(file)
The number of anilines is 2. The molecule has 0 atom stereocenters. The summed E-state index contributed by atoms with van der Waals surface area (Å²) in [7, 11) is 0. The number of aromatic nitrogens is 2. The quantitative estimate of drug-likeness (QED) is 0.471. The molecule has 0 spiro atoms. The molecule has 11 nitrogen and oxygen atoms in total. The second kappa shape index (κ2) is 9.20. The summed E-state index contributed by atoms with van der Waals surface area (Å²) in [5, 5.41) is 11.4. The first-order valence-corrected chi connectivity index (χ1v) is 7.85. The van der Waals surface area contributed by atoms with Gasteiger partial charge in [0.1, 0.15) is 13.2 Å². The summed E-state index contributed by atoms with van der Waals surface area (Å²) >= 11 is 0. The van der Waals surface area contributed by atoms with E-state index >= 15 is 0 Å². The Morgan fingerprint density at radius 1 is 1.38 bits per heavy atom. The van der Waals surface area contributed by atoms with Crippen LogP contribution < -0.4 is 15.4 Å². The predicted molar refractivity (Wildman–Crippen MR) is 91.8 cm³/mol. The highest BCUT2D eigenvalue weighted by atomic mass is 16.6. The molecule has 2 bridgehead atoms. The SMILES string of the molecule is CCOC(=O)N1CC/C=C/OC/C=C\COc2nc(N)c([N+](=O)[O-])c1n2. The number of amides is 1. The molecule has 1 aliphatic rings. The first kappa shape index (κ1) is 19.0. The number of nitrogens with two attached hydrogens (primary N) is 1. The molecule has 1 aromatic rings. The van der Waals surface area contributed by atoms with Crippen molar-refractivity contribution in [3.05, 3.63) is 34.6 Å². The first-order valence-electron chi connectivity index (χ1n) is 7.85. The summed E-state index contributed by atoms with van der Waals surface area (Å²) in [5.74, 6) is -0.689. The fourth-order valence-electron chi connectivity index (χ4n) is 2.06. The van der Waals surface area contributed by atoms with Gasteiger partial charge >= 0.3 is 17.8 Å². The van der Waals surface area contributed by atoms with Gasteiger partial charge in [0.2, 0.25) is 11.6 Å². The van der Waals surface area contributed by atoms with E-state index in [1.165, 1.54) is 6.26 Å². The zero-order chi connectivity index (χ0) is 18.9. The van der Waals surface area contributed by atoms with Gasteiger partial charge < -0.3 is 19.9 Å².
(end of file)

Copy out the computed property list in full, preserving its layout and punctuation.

The number of anilines is 2. The molecule has 0 atom stereocenters. The summed E-state index contributed by atoms with van der Waals surface area (Å²) in [7, 11) is 0. The number of aromatic nitrogens is 2. The quantitative estimate of drug-likeness (QED) is 0.471. The molecule has 0 spiro atoms. The molecule has 11 nitrogen and oxygen atoms in total. The second kappa shape index (κ2) is 9.20. The summed E-state index contributed by atoms with van der Waals surface area (Å²) in [5, 5.41) is 11.4. The first-order valence-corrected chi connectivity index (χ1v) is 7.85. The van der Waals surface area contributed by atoms with Gasteiger partial charge in [0.1, 0.15) is 13.2 Å². The summed E-state index contributed by atoms with van der Waals surface area (Å²) >= 11 is 0. The van der Waals surface area contributed by atoms with E-state index >= 15 is 0 Å². The Morgan fingerprint density at radius 1 is 1.38 bits per heavy atom. The van der Waals surface area contributed by atoms with Crippen LogP contribution < -0.4 is 15.4 Å². The predicted molar refractivity (Wildman–Crippen MR) is 91.8 cm³/mol. The highest BCUT2D eigenvalue weighted by atomic mass is 16.6. The molecule has 2 bridgehead atoms. The SMILES string of the molecule is CCOC(=O)N1CC/C=C/OC/C=C\COc2nc(N)c([N+](=O)[O-])c1n2. The number of amides is 1. The molecule has 1 aliphatic rings. The first kappa shape index (κ1) is 19.0. The number of nitrogens with two attached hydrogens (primary N) is 1. The molecule has 1 aromatic rings. The van der Waals surface area contributed by atoms with Crippen molar-refractivity contribution in [3.05, 3.63) is 34.6 Å². The first-order valence-electron chi connectivity index (χ1n) is 7.85. The summed E-state index contributed by atoms with van der Waals surface area (Å²) in [5.74, 6) is -0.689. The fourth-order valence-electron chi connectivity index (χ4n) is 2.06. The van der Waals surface area contributed by atoms with Gasteiger partial charge >= 0.3 is 17.8 Å². The van der Waals surface area contributed by atoms with Gasteiger partial charge in [0.2, 0.25) is 11.6 Å². The van der Waals surface area contributed by atoms with E-state index in [1.165, 1.54) is 6.26 Å². The zero-order chi connectivity index (χ0) is 18.9. The van der Waals surface area contributed by atoms with Gasteiger partial charge < -0.3 is 19.9 Å².